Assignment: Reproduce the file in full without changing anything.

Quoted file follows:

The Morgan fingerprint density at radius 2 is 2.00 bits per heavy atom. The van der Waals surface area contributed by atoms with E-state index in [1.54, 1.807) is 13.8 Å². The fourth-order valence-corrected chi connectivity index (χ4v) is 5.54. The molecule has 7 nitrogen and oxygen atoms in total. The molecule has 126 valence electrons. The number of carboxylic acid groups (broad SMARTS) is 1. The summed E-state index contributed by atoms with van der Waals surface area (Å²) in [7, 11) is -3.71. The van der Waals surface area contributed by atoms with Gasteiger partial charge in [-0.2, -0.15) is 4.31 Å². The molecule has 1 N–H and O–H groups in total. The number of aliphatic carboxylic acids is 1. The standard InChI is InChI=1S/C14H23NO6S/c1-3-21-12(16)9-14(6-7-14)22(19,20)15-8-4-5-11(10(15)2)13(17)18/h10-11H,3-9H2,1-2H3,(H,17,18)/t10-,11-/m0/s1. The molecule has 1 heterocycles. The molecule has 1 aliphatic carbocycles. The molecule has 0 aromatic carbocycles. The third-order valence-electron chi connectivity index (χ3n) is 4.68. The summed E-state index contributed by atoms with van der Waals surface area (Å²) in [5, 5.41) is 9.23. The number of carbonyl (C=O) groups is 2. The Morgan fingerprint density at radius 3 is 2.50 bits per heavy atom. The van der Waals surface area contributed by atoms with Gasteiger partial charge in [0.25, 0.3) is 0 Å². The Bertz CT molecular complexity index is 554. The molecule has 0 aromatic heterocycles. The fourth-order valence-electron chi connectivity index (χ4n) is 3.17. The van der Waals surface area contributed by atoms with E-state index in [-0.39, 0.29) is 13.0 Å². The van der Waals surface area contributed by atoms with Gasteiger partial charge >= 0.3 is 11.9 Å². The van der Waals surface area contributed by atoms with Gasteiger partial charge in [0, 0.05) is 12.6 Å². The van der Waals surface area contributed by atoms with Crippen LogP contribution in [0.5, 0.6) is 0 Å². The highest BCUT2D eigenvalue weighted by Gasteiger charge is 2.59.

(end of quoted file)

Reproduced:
The Morgan fingerprint density at radius 2 is 2.00 bits per heavy atom. The van der Waals surface area contributed by atoms with E-state index in [1.54, 1.807) is 13.8 Å². The fourth-order valence-corrected chi connectivity index (χ4v) is 5.54. The molecule has 7 nitrogen and oxygen atoms in total. The molecule has 126 valence electrons. The number of carboxylic acid groups (broad SMARTS) is 1. The summed E-state index contributed by atoms with van der Waals surface area (Å²) in [7, 11) is -3.71. The van der Waals surface area contributed by atoms with Gasteiger partial charge in [-0.2, -0.15) is 4.31 Å². The molecule has 1 N–H and O–H groups in total. The number of aliphatic carboxylic acids is 1. The standard InChI is InChI=1S/C14H23NO6S/c1-3-21-12(16)9-14(6-7-14)22(19,20)15-8-4-5-11(10(15)2)13(17)18/h10-11H,3-9H2,1-2H3,(H,17,18)/t10-,11-/m0/s1. The molecule has 1 heterocycles. The molecule has 1 aliphatic carbocycles. The molecule has 0 aromatic carbocycles. The third-order valence-electron chi connectivity index (χ3n) is 4.68. The summed E-state index contributed by atoms with van der Waals surface area (Å²) in [5, 5.41) is 9.23. The number of carbonyl (C=O) groups is 2. The Morgan fingerprint density at radius 3 is 2.50 bits per heavy atom. The van der Waals surface area contributed by atoms with Gasteiger partial charge in [0.25, 0.3) is 0 Å². The Bertz CT molecular complexity index is 554. The molecule has 0 aromatic heterocycles. The fourth-order valence-electron chi connectivity index (χ4n) is 3.17. The van der Waals surface area contributed by atoms with E-state index in [-0.39, 0.29) is 13.0 Å². The van der Waals surface area contributed by atoms with Gasteiger partial charge >= 0.3 is 11.9 Å². The van der Waals surface area contributed by atoms with Gasteiger partial charge in [0, 0.05) is 12.6 Å². The van der Waals surface area contributed by atoms with Crippen LogP contribution in [0.5, 0.6) is 0 Å². The highest BCUT2D eigenvalue weighted by Gasteiger charge is 2.59.